More ballot screen drama; now Mozilla's executives are up in arms
Microsoft's struggle with the European Commission's demands regarding browser choice just never seems to end. Today's soap opera episode introduces another main character into the cast: Mozilla. Earlier this week, Harvey Anderson and Mitchell Baker, two highers-up of Mozilla and the Mozilla Foundation, blogged about concerns and issues they had about the fairness of Microsoft's proposed ballot screen.
Mitchell's post outlined how Internet Explorer remained "uniquely privileged" within Windows (no big surprise there) while Harvey argues various points with the technicalities of the design and functionality of the ballot screen concept.
If Mozilla's suggestions are taken into account for the final release of the ballot screen, users may be provided with a more seamless experience at the ballot screen itself, allowing users to not just download their choice of browser immediately, but also immediately install the chosen browser and set it as the default, with minimal or no extra work required on the part of the user. It could also require that Microsoft prevent future Internet Explorer updates from asking to set IE as the default browser.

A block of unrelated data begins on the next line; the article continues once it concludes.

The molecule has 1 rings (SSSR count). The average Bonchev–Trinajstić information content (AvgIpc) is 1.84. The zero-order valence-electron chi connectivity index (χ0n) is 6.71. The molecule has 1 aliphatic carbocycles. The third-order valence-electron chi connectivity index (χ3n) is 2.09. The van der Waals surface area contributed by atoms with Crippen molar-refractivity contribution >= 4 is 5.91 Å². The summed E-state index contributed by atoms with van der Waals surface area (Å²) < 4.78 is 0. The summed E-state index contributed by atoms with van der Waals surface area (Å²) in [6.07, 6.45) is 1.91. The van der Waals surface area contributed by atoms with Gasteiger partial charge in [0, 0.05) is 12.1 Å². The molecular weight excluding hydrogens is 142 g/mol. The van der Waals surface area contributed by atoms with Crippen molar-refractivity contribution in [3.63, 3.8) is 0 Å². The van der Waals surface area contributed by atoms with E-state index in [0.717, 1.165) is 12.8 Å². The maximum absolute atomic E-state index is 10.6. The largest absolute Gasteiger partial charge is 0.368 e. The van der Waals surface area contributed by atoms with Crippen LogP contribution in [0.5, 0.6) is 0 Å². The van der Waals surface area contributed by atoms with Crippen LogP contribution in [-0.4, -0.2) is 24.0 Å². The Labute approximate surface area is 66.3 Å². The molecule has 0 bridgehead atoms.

Mozilla CEO John Lilly explained that these recently expressed viewpoints on browser choice are a part of Mozilla's plan to "get across our point of view," as he puts it. Mozilla is expected to officially voice their concerns to the EC soon, as final word on the ballot screen is expected before the end of October.